Subject: Re: [htdig] Two languages and accentuated words
From: Gilles Detillieux (firstname.lastname@example.org)
Date: Thu Sep 21 2000 - 09:46:36 PDT
According to Manuel Monteiro:
> > The files you mention are normally in your "common" directory.
> > The db.wordlist file should be in your "db" directory, as defined by
> > the database_dir attribute.
> I've checked the db file but the word 'Seminário' is not present. This is
> valid for all accentuated words.
> I've tried to use both en_US and en_US.ISO8859-1 without success. I' ll try
> to learn how to add another locale setting.
> (After changing anything in the config file i run rundig, must i do anything
Just running rundig should be sufficient, if you're running the standard
rundig script that came with the package. The only little snag, when
you're running a setup for a different language, is that rundig contains
hardcoded references to the standard english.0 and synonyms dictionaries.
So, it may not run the "htfuzzy endings" and "htfuzzy synonyms" commands
the first time they're needed (or it may needlessly run them each time -
I'm not sure which behaviour will occur, but it would likely depend on
whether you ran rundig once before customising for another language).
That is fairly easily remedied, either by running the commands once
manually, and/or modifying the script to correct this problem.
So, is htdig splitting all accented words at the letter with an accent?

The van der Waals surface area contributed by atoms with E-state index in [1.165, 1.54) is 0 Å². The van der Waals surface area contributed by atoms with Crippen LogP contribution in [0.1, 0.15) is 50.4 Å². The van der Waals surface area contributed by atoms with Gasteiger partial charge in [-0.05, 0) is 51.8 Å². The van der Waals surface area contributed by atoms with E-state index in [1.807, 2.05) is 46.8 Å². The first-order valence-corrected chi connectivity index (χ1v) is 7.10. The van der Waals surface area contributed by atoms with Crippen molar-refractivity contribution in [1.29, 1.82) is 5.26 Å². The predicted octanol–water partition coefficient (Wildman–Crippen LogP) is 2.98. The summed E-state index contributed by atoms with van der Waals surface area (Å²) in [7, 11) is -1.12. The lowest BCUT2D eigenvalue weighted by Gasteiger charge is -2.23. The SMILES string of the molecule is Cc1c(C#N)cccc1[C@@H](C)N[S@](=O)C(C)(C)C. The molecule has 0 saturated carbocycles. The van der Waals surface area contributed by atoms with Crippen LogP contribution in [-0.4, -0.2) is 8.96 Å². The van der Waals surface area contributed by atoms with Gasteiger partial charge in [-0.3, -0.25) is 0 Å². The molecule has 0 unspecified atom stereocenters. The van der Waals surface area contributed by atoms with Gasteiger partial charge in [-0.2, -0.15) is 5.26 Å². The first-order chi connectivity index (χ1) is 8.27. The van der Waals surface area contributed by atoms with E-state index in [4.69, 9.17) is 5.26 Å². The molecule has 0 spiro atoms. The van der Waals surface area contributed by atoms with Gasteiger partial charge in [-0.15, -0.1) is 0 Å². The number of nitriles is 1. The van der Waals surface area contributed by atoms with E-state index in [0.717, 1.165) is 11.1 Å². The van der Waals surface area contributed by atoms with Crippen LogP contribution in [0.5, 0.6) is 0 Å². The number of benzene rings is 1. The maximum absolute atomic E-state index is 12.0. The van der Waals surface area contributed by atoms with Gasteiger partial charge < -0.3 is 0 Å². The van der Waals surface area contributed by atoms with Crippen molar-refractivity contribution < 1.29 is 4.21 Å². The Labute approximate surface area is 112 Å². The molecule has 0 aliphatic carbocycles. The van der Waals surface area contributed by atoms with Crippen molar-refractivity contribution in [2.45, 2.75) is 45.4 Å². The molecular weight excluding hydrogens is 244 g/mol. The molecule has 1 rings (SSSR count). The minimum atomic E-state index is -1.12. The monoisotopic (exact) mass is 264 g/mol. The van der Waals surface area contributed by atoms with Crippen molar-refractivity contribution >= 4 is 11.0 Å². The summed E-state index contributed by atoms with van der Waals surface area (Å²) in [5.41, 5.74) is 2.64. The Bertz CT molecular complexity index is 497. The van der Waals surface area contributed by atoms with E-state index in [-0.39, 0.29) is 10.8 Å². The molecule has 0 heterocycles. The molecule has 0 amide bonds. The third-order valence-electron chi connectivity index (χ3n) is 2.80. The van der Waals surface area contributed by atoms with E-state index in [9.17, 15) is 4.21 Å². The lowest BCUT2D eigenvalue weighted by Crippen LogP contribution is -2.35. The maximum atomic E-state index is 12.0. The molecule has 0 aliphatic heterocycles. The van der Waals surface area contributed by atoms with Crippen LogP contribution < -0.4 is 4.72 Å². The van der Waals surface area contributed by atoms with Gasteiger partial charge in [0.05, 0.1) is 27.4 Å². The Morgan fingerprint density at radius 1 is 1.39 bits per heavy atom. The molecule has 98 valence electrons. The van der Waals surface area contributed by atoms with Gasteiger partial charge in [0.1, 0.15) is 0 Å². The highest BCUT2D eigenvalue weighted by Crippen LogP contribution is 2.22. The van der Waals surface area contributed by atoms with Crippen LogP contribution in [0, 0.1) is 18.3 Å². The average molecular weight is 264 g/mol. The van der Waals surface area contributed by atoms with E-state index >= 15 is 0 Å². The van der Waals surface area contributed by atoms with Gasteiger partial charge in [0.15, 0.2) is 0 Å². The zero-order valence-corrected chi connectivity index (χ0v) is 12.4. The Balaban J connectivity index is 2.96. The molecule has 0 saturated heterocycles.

I.e., for 'seminário', is it making two entries in db.wordlist for 'semin'
and 'rio'? If so, it is treating the accented letter as punctuation
(actually as a control character, which htdig processes just like
punctuation), which is the standard behaviour when your locale is not
set up correctly.
I find it unusual, but not unbelievable, that the en_US locale doesn't
handle accents properly. On most systems, and certainly on glibc-based
Linux systems, most western-European locales and the en_US locale all
use the same LC_CTYPE map, which recognises all ISO-8859-1 (Latin 1)
accented characters as letters. However, there are some systems that
impose a stricter and more language-specific ctype map. I forget
which system it was, but there was one in which the fr_FR recognised
only accented letters that are actually used in the french language,
so that a letter like 'á' was not recognised as a letter in that locale.
On some systems, such as most libc5-based Linux systems, locale support
seems to be hopelessly broken, so no locale will give proper support
for accents. So, as the saying goes, your mileage may vary.
I don't believe you ever mentioned, in any of your e-mails, which OS
you're running, or which version and distribution. If you do, maybe
someone on the list with a similar system can shed some light as to how
to get locale support working, if indeed that is possible on your system.
(I've given up on locale support on my old Red Hat 4.2 system, which
uses a broken libc5 C library.) Also, if you're running htdig from
an RPM distribution, and you installed the wrong build, that may cause
locale problems even if they work on your system.
-- Gilles R. Detillieux E-mail: <email@example.com> Spinal Cord Research Centre WWW: http://www.scrc.umanitoba.ca/~grdetil Dept. Physiology, U. of Manitoba Phone: (204)789-3766 Winnipeg, MB R3E 3J7 (Canada) Fax: (204)789-3930
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